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Join the National Conversation on the Future of Our Communities

2012 June 12

By Susan Conbere

Over the next 15 years, how do we create communities that are green, inclusive, and economically robust — and also cool places to be? Can we breathe new life into city centers that are rundown and in desperate need of an economic injection? Will rural areas find ways to grow that also retain their rural character, or are subdivisions and parking lots the future of our open space? Do we want to build auto-dependent suburban communities or walkable suburban communities?

Lest we arrive at the future without having given much thought to these issues, the Smart Growth Network—a group of 40 organizations, including EPA— is asking everyone with an interest in communities to join a national conversation on smart growth. What is your image of the ideal community and what will it take to get us there by 2027?

I had been tangentially involved in the “National Conversation” until recently, when I learned that I will be coordinating EPA’s support to the Network in the fall. So, EPA, let’s get the conversation going!

  • Submit a short paper by June 30 about a community planning, design, or development issue you believe communities will be facing in the next 15 years. Visit for details.
  • Submit blog posts, videos, and photos describing your image of the ideal community. This portion of the conversation will launch in late summer 2012. Submission details will be available by July 9 at
  • Share this invitation with your contacts. The Network is seeking input from people who work on smart growth every day and from people who don’t. EPA staff work on a lot of issues that touch on community design, planning, and development (environmental justice; brownfield development; water; air quality; urban, suburban, and rural development; health; green buildings; the list is very long). But even if these issues aren’t a part of your daily work, you live in a community and probably have opinions about what a good one looks and feels like. All voices are welcome.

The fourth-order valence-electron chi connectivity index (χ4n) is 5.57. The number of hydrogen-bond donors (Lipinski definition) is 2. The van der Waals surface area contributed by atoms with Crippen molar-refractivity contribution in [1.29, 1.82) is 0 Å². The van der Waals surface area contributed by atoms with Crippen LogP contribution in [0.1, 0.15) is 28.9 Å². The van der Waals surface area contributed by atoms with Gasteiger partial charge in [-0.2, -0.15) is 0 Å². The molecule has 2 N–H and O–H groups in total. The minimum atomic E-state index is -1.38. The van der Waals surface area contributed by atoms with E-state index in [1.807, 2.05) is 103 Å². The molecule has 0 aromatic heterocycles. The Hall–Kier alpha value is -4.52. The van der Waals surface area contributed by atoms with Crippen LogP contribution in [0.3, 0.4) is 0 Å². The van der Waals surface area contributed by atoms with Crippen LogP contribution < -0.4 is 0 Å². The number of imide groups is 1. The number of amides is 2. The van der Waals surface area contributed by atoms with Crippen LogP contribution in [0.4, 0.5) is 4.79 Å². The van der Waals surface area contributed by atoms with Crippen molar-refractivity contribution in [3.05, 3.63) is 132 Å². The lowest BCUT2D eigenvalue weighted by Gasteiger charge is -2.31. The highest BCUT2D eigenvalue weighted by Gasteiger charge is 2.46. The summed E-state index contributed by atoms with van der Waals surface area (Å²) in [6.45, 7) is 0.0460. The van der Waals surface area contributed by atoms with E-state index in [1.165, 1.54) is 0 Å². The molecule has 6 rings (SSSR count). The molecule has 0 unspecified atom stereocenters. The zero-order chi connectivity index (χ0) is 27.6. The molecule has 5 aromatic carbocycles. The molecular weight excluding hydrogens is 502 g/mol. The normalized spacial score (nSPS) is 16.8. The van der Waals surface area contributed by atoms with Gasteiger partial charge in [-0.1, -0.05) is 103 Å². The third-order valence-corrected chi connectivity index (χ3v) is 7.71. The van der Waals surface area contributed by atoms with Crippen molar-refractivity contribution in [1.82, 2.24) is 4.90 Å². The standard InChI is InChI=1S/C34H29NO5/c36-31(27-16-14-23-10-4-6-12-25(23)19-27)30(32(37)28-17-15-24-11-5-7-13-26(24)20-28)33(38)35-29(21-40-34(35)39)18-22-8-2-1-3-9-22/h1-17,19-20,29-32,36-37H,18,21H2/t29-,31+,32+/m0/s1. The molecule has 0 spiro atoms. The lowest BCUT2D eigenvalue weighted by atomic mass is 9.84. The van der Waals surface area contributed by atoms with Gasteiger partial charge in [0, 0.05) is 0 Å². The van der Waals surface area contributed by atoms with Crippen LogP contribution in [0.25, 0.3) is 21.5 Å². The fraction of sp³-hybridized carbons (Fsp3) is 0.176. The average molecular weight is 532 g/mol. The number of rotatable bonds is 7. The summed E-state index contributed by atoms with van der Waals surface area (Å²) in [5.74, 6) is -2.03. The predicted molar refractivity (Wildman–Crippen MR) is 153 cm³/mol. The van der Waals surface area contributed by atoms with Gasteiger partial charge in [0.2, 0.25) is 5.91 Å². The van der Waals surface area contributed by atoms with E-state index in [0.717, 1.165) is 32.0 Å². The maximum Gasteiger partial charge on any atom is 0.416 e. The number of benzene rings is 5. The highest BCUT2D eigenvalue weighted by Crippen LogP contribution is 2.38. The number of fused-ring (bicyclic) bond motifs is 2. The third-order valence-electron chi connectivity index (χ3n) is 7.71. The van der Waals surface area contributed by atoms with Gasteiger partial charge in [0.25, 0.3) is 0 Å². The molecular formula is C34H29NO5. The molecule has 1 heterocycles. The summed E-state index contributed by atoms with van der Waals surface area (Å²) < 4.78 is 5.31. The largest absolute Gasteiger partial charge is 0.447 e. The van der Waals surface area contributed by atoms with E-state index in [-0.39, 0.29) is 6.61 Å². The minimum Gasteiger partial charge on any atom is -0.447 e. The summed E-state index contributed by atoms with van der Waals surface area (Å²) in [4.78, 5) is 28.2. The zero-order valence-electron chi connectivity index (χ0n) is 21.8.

Select submissions will be posted on and shared widely among smart growth organizations. Submissions may also be featured at the National Partners for Smart Growth Conference in Kansas City, MO, Feb. 7-9, 2013.

About the author: Susan Conbere is a Communications Specialist with EPA’s Office of Sustainable Communities in Washington, DC.

Editor's Note: The opinions expressed here are those of the author. They do not reflect EPA policy, endorsement, or action, and EPA does not verify the accuracy or science of the contents of the blog.

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4 Responses leave one →
  1. charles permalink
    June 12, 2012

    How did you pick 15 years? that’s not very long in terms of planning. Good planning needs to look out longer than that, unless your intent is to also maintain developers’ profits due to the need to start over more or less every decade.

  2. June 14, 2012

    Education should be the main concern. We need to spread the word in different languages also. I live in a community where we have immigrants from different countries and boy I can tell they need information and education specially on recycling.

  3. Jay Cwanek permalink
    June 14, 2012

    No one has the slightest idea what the real costs of energy to the consumer will be out beyond 15 years from now, whether we’re talking about fuel for privately owned vehicles, mass transit, community-owned vehicles, space heating, clothes-drying and cooking with natural gas or propane, OR electricity. That really limits longer-term planning, because cost to the user is not part of the plan.

    Since iterative decision-making will need to recur everytime there is a spike in energy costs that seems to be long-term, perhaps we should simply focus on stockpiling sources of energy where people want to live, so we’re not in the position 25 years from now of having to tell 350 million Americans there’s no longer any way for them to get to work, unless they are healthy enough to take a bicycle the way the Chinese used to do.

  4. June 15, 2012

    So informative and comprehensive post.

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